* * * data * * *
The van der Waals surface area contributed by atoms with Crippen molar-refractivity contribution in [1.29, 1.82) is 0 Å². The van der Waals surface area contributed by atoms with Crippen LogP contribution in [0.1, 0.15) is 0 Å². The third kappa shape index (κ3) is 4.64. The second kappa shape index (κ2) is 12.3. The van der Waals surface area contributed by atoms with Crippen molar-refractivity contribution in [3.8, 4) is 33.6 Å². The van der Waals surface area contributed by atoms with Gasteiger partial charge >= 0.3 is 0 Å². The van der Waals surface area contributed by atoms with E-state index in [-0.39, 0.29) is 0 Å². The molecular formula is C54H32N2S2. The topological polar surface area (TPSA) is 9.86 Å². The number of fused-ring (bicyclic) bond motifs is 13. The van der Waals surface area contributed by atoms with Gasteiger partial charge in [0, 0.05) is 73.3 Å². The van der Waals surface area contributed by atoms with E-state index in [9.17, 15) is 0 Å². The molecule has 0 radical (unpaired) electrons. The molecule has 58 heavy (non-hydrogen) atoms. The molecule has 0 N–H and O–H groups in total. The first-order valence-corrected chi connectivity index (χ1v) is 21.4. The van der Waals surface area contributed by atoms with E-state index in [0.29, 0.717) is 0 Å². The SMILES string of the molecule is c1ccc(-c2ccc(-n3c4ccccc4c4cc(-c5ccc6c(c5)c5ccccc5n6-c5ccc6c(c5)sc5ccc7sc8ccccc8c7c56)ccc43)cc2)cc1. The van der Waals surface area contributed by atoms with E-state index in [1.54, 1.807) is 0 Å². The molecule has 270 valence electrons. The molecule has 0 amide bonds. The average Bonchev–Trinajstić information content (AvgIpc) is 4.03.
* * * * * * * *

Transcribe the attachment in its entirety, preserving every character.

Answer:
The van der Waals surface area contributed by atoms with Crippen molar-refractivity contribution in [1.29, 1.82) is 0 Å². The van der Waals surface area contributed by atoms with Crippen LogP contribution in [0.1, 0.15) is 0 Å². The third kappa shape index (κ3) is 4.64. The second kappa shape index (κ2) is 12.3. The van der Waals surface area contributed by atoms with Crippen molar-refractivity contribution in [3.8, 4) is 33.6 Å². The van der Waals surface area contributed by atoms with Gasteiger partial charge >= 0.3 is 0 Å². The van der Waals surface area contributed by atoms with E-state index in [-0.39, 0.29) is 0 Å². The molecular formula is C54H32N2S2. The topological polar surface area (TPSA) is 9.86 Å². The number of fused-ring (bicyclic) bond motifs is 13. The van der Waals surface area contributed by atoms with Gasteiger partial charge in [0, 0.05) is 73.3 Å². The van der Waals surface area contributed by atoms with E-state index in [9.17, 15) is 0 Å². The molecule has 0 radical (unpaired) electrons. The molecule has 58 heavy (non-hydrogen) atoms. The molecule has 0 N–H and O–H groups in total. The first-order valence-corrected chi connectivity index (χ1v) is 21.4. The van der Waals surface area contributed by atoms with E-state index in [0.29, 0.717) is 0 Å². The SMILES string of the molecule is c1ccc(-c2ccc(-n3c4ccccc4c4cc(-c5ccc6c(c5)c5ccccc5n6-c5ccc6c(c5)sc5ccc7sc8ccccc8c7c56)ccc43)cc2)cc1. The van der Waals surface area contributed by atoms with E-state index in [1.54, 1.807) is 0 Å². The molecule has 270 valence electrons. The molecule has 0 amide bonds. The average Bonchev–Trinajstić information content (AvgIpc) is 4.03.